Archikulture Digest


Cabaret Book by Joe Masteroff, Music by John Kander and Lyrics by Fred Ebb

Directed by Randy Tapper

Starring Jason Crase, Clay Cozart, and Amy Parnell

Wayne Densch Performing Arts Center, Sanford FL</strong>

Cliff Bradshaw (Cozart) wanders Europe aiming to find himself and write the Great American Novel, which isn’t possible in Pennsylvania. In London he made progress on his sex life, but Paris didn’t provide as much inspiration as required, so he heads to 1931 Berlin where at least the night life is interesting. At the seedy Kit Kat Klub he meets British expatriate Sally Bowels (Parnell) along with an old lover from London, a Nazi smuggler (Brendon Rogers) and that jack of all trades The Emcee (Crase). Well, it’s the height of the depression, and what artist has two groschen to rub together? Sally moves in with Cliff, heterosexuality gets the better of him, and soon it’s time to hurry home, lest someone get huffy about the poor fetus’s birth certificate some day in the future.

You’ve seen the movie, you’ve bought the poster, and you’ve played the old 8 bit Atari video game, but you really need to see this show live. Directors Tapper, Musical Director Don Hopkinson and Choreographer Kitty Serpe pulled off a bang up job with this show. While the Kit Kat girls and boys can look a little tatty in some productions, these kids danced together, kicked in unison, and generally looked like that had the ghost of Bob Fosse haunting their leotards. Both Sally and Cliff could sing, (although Cliff could be rather wooden when speaking), and even the sub-plot love interests Frau Schneider (Vicki Wicks) and Herr Schulz (Eric Johnson) stuck some real sparks on “It Couldn’t Please Me More.” Cleary the crowd favorite was the suitably ambiguous Emcee who dominated anything he sang from the vaudeville “Two Ladies” to his appearance in the makeup mirror high up on the set in “What Would You Do.” Parnell’s Sally was nearly as good from her ensemble opener “Don’t Tell Mama” to the bitter sweet closer “Cabaret.”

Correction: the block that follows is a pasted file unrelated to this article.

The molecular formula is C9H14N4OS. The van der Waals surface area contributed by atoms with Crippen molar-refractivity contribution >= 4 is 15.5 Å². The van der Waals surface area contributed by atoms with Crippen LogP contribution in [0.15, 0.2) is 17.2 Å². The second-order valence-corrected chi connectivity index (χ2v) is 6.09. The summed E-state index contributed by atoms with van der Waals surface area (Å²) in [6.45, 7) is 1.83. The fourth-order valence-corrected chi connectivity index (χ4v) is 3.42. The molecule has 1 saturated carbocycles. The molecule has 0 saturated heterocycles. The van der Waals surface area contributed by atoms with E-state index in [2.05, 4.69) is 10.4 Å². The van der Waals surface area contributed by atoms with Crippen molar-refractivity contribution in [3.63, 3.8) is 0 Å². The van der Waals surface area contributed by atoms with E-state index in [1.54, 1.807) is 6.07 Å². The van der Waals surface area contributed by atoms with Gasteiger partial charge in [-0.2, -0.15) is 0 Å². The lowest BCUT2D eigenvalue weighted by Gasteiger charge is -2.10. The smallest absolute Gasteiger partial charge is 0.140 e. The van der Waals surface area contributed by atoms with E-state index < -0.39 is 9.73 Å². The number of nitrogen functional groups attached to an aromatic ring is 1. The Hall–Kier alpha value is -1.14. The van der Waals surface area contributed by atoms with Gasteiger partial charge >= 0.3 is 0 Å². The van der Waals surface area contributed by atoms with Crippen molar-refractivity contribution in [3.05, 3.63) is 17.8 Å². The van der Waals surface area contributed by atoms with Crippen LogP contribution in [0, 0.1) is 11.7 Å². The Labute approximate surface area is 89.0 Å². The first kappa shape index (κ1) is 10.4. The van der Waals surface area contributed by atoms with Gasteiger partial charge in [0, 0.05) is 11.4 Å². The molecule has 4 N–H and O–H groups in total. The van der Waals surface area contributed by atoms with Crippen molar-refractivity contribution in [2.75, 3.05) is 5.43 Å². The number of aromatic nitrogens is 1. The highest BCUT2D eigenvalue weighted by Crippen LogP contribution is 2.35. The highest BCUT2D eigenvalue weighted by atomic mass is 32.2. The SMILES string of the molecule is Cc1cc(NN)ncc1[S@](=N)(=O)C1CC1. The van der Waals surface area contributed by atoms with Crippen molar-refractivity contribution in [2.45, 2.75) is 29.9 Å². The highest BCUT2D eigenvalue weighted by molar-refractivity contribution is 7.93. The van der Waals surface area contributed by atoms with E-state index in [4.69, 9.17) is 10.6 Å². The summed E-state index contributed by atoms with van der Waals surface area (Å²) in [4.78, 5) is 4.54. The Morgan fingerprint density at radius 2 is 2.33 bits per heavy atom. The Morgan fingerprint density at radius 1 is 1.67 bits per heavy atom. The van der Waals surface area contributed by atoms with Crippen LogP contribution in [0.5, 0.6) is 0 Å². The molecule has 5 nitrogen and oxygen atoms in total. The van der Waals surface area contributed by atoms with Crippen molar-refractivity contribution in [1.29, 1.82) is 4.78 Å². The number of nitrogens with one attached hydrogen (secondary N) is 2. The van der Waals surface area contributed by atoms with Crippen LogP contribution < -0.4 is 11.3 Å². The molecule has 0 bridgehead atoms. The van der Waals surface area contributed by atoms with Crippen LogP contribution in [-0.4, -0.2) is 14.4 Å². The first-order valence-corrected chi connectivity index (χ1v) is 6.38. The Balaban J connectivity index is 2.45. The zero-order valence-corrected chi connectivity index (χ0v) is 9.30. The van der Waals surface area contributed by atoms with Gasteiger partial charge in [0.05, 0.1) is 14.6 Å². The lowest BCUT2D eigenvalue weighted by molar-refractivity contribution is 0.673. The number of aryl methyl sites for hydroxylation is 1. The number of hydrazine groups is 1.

Just a few miles beyond Seminole State College, this restored theatre might look like a classic community theatre on the outside, but inside its solidly professional. They’ve pulled in great regional talent and done justice to this crowd pleaser. Yeah, there were some microphone problems and for some odd reason they stopped the music while the cast took their bows, but the set looked cool, no one missed a line, and they pulled no punches from the sex scenes to the cocaine sniffing. Sanford? It’s worth the drive, and parking is a breeze.

For more information on the Wayne Densch Performing Arts Center, please visit

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